Lafayette Advertiser: Louisiana Shrimpers Battle for the Bottom Line

by / Newsroom Ink on September 15, 2013
    A A  Purchase Image A Louisiana shrimper adjusts rope on his shrimp boat at the Port of Delcambre in May. / Paul Kieu, The Advertiser

A Louisiana shrimper adjusts rope on his shrimp boat at the Port of Delcambre in May.  Photo: Paul Kieu, The Advertiser

by Ken Stickney

The price of Gulf of Mexico shrimp has soared this year, the beneficiary of a malady that has beset the competing Asian shrimp farm market and some U.S. sanctions on unfair trade practices elsewhere.

But for many Louisiana shrimpers, a scarcity of product in the Gulf this year has made the suddenly higher prices seem an empty victory.

Thomas Hymel_l

The catches are low; shrimpers are not coming in with what they can usually catch,” said Thomas Hymel of the LSU AgCenter Sea Grant Extension. “The catches are down, the prices are up.” Photo: Ed Lallo/Newsroom Ink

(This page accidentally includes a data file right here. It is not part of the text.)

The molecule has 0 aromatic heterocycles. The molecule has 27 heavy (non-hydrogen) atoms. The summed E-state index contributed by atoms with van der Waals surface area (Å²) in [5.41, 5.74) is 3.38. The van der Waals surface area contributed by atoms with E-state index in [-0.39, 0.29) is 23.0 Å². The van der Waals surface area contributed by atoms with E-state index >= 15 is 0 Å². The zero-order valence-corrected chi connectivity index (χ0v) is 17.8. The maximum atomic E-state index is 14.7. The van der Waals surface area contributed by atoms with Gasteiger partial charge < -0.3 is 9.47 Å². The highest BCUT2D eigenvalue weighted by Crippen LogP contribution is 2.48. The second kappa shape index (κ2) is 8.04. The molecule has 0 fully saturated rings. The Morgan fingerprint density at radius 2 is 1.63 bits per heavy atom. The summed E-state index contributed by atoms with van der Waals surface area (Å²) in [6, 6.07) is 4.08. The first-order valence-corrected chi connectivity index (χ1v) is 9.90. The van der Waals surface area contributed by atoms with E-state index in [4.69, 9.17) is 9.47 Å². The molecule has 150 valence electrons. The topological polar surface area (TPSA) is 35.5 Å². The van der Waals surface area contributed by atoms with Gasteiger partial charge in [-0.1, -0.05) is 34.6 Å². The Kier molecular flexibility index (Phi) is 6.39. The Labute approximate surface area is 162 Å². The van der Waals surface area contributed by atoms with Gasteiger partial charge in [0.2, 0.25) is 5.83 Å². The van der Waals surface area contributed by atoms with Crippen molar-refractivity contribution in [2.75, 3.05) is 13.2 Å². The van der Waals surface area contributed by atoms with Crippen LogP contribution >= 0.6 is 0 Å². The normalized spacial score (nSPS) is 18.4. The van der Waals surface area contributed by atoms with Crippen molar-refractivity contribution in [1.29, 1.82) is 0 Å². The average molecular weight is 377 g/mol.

“The catches are low; shrimpers are not coming in with what they can usually catch,” said Thomas Hymel of the LSU AgCenter Sea Grant Extension. “The catches are down, the prices are up.”

“Everybody is scrambling,” said Cheryl Granger of Vermilion Parish, who shrimps with her husband Albert on the Miss Brittany G, a shrimp boat named for their daughter. “There is just not much shrimp.”

“Normally we catch 2,000 pounds the opening day,” Granger said. “We caught 300. That’s a big number difference there.”

That’s a big difference at a time when Louisiana’s shrimp industry, which supports 14,000 jobs and has an annual economic impact of $1.3 billion, was poised to make headway against international competition.

Read Lafayette Advertiser article.

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About the Author

About the Author: Ed Lallo is the former editor of Gulf Seafood News and CEO of Newsroom Ink, an online brand journalism agency. .

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